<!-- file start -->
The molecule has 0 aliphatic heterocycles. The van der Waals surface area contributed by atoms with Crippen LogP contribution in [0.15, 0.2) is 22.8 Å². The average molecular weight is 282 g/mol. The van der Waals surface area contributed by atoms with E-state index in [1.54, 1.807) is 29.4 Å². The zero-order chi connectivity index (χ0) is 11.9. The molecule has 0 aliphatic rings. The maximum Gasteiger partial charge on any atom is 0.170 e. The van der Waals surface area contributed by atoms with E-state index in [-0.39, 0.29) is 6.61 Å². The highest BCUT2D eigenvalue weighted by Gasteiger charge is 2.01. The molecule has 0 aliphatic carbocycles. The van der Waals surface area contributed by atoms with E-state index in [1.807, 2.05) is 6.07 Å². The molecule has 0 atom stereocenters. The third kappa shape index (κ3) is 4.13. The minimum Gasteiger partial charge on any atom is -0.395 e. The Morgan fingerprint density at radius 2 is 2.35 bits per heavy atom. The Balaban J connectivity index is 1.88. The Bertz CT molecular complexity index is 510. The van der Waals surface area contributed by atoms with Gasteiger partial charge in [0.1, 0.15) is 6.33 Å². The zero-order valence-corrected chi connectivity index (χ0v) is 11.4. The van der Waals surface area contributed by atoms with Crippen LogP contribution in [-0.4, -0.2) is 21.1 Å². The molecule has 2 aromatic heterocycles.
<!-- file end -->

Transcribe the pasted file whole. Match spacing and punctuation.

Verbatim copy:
The molecule has 0 aliphatic heterocycles. The van der Waals surface area contributed by atoms with Crippen LogP contribution in [0.15, 0.2) is 22.8 Å². The average molecular weight is 282 g/mol. The van der Waals surface area contributed by atoms with E-state index in [1.54, 1.807) is 29.4 Å². The zero-order chi connectivity index (χ0) is 11.9. The molecule has 0 aliphatic rings. The maximum Gasteiger partial charge on any atom is 0.170 e. The van der Waals surface area contributed by atoms with E-state index in [-0.39, 0.29) is 6.61 Å². The highest BCUT2D eigenvalue weighted by Gasteiger charge is 2.01. The molecule has 0 aliphatic carbocycles. The van der Waals surface area contributed by atoms with E-state index in [1.807, 2.05) is 6.07 Å². The molecule has 0 atom stereocenters. The third kappa shape index (κ3) is 4.13. The minimum Gasteiger partial charge on any atom is -0.395 e. The Morgan fingerprint density at radius 2 is 2.35 bits per heavy atom. The Balaban J connectivity index is 1.88. The Bertz CT molecular complexity index is 510. The van der Waals surface area contributed by atoms with Gasteiger partial charge in [0.1, 0.15) is 6.33 Å². The zero-order valence-corrected chi connectivity index (χ0v) is 11.4. The van der Waals surface area contributed by atoms with Crippen LogP contribution in [-0.4, -0.2) is 21.1 Å². The molecule has 2 aromatic heterocycles.